Posted October 07, 2018 04:08:50 If you live in Texas, the virus is on your hands.
It is no secret that the state has a flu epidemic.
The numbers have been rising for years.
In 2015, nearly half of Texas residents had been diagnosed with the virus.
In February, the state’s Department of State Health Services said nearly half the state had a new case of influenza-like illness last month.
But the latest data released Friday shows that Texas’ flu season is only getting worse.
According to the Centers for Disease Control and Prevention, the flu season began Oct. 1 in Texas.
That was four days before a pandemic season started in Europe.
There are a lot of things that can change between now and then.
So it is not clear if we’ll see any changes in Texas in the next few days, said Tom Frieden, director of the CDC.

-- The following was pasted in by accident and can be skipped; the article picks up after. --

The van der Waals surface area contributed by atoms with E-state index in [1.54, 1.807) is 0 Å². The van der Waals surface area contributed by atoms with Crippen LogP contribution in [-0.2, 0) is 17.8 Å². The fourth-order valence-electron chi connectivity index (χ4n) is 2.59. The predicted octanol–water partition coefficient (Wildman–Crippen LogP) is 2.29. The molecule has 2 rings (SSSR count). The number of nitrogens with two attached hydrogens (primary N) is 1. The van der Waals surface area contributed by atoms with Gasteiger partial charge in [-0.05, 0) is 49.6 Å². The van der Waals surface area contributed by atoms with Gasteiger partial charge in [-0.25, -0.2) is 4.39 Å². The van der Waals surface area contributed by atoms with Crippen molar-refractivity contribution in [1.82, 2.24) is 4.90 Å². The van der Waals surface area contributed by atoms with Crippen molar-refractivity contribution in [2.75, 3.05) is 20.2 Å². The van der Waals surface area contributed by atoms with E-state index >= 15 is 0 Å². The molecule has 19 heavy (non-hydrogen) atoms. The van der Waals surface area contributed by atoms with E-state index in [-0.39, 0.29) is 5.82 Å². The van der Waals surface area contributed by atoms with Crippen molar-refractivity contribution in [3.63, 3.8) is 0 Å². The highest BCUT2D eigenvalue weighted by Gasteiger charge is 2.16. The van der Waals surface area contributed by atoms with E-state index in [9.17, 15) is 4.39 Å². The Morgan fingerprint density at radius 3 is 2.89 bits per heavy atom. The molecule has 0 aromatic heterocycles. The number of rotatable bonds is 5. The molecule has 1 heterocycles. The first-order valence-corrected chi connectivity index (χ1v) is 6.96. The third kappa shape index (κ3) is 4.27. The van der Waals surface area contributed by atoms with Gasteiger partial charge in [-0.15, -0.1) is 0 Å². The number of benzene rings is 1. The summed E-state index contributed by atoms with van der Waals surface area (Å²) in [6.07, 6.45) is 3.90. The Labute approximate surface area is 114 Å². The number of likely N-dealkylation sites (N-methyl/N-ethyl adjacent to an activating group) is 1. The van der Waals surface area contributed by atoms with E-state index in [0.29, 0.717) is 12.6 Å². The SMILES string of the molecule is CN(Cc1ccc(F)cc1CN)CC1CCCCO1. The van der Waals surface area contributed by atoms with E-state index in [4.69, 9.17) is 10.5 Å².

Some people will be forced to take a day off work.
A day off of work will make it harder to get a vaccine, he said.
If you have kids, they may have to be more cautious because the flu vaccine is made for adults, not kids, Frieden said.
There is no vaccine for flu in the U.S. It is a vaccine-preventable disease.
If you are vaccinated, you can still get it, but the chances of getting the virus go down.
But people should not assume that if they are already vaccinated, that means they are immune to it.
Texas Health Presbyterian Hospital and Clinics in Dallas is hosting a meeting Friday to discuss ways to fight the pandemic.
“If we can get the virus into those areas, it’s going to be a very good week for us,” said Dr. William Reis, director.